Google Reader is doomed, here are your alternatives

google reader rss alternatives

Google recently announced that it will be retiring Google Reader’s service, by far the most popular RSS reader known to man, effectively on July 1st, 2013.

This means that if you are one of the many loyal users, you’ll need to start thinking today on replacing it and moving to a new RSS feed service, if you want to continue getting the latest articles from your favorite websites.

According to Google, Reader is on “decline” and in order to keep focus on most profitable products, the company has to count its losses on things that are projected to become irrelevant on t he near future. Google Reader is one of these products along with CalDAV API, Google Voice for BlackBerry, and many others.

Now the question is: What to do next? Well, here are your Google Reader alternatives and how to get there:

First things first, if you want to avoid having to re-subscribe to all your favorite websites, before July 1st, 2013, you must download a copy of all your Reader data using Google Takeout. Below are a set of steps to do just that:

Instructions

1. Stop by Google Takeout page and click the Create Archive button. The service will start building and XML file with all your feeds, started items and more.

2. After the backup file is completed, click the Download button.

3. Open the ZIP file with the exported data, and from inside the folder export the subscriptions.xml file.

4. Finally, while in the new RSS feed reader that you’ll be using from now on, navigate to the settings page, and look for the import option. Then simply upload the Reader’s subscriptions.xml file. Now all your RSS feeds should start appearing in the new service.

Google Reader alternatives

Okay, that was how to import your Google Reader’s feeds into a new service, but which are good services for your feeds? Fortunately there are plenty of them that you can choose from, and the following are worth to check out:

Feedly: This is a popular RSS reader, the user-interface looks like a really nice news website, so it’s not like Google Reader, but it gets the job done. It offers web, iOS, Kindle and Android apps, and users can also get a Google Chrome extension. Another good feature of Feedly is that it allows you to connect with your Google account and import all your feeds without having to do a thing.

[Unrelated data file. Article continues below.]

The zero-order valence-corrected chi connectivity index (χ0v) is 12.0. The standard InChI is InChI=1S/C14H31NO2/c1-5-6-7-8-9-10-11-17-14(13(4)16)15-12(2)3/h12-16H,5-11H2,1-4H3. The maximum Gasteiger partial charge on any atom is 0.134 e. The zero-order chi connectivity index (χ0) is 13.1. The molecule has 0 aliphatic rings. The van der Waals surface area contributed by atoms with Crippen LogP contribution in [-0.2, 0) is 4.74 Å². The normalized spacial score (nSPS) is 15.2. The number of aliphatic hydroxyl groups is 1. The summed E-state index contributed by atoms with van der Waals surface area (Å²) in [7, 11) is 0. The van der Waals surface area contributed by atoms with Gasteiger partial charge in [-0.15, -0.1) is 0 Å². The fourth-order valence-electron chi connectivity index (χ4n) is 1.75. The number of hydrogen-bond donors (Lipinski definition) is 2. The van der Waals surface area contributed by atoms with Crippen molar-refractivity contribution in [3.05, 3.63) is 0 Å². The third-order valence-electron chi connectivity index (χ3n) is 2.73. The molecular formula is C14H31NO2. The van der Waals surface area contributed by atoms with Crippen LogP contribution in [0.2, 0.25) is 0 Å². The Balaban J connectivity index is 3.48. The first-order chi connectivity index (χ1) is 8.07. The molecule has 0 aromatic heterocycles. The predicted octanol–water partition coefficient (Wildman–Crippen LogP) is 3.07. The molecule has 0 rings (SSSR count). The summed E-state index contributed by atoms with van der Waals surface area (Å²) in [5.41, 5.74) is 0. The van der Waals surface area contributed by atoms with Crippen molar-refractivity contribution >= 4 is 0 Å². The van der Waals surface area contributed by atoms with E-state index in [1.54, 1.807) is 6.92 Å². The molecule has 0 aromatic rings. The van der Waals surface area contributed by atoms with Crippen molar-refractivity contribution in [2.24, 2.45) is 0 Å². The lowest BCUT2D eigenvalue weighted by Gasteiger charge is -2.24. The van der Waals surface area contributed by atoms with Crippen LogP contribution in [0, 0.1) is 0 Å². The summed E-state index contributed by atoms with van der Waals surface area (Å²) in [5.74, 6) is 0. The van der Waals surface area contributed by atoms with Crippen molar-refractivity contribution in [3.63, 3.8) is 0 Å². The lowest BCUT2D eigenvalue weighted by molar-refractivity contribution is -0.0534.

feedly

NewsBlur: This is another good option that will feel very familiar to Google Readers. Users can open an account, subscribe to different websites of their choice, and because it is a web-based service, subscribers can access their favorite content from most computers. iOS and Android apps are also available.

newsblur rss reader web

Info: NewsBlur accounts are free for the first 64 feeds and for 10 feeds in a River of News. After that users will have to pay $1 per month to get access to unlimited feeds, rivers and additional sharing options.

The Old Reader: This is not as popular as the previous services mentioned above, but it’s worth to try out. According to the service: “It’s just like the old Google Reader, only better.”. The RSS service still in its beta stage, but anyone can create a new account. It doesn’t offer any kind of apps at this time, but it provides a way to import users’ feeds from their Google Reader accounts — One thing to point out is that it seems that “The Old Reader” is a bit slow.

rss reader web based service

Other options

Then, there are other kinds of readers, which are the ones that can tailor news content according to your taste in a visual interface, much like a newspaper. Some of them include:

Taptu: Great for finding content and make your feeds more focus on your personal interests.

taptu social media reader web version

Pulse: This is a popular mobile option that can pull the most important news from your favorite websites’ feeds, but it also has a great web experience. The interface is unique, well-designed, and users can quickly read content from different sources. One thing to keep in mind about Pulse is that it is really optimized to work better with Internet Explorer 10, but of course most popular web browsers are supported, thanks to its HTML5 design.

pulse news reader

These last two options are not like Google Reader, nevertheless they offer a great experience staying up to date with your favorite content and they also provide Android and iOS apps.

Google’s RSS service will still around until July, so you have more than enough time to replace Google Reader with a new service. You can try one today and another tomorrow until you feel comfortable. Maybe by the time Reader retires, new products may emerge or existing services will make it even easier to move from Google.

Do you have another service that you would like to recommend to other users? If so, tell us in the comments below.

About the author

Mauro Huculak is a Windows How-To Expert who started Pureinfotech in 2010 as an independent online publication. He has also been a Windows Central contributor for nearly a decade. Mauro has over 14 years of experience writing comprehensive guides and creating professional videos about Windows and software, including Android and Linux. Before becoming a technology writer, he was an IT administrator for seven years. In total, Mauro has over 20 years of combined experience in technology. Throughout his career, he achieved different professional certifications from Microsoft (MSCA), Cisco (CCNP), VMware (VCP), and CompTIA (A+ and Network+), and he has been recognized as a Microsoft MVP for many years. You can follow him on X (Twitter), YouTube, LinkedIn and About.me.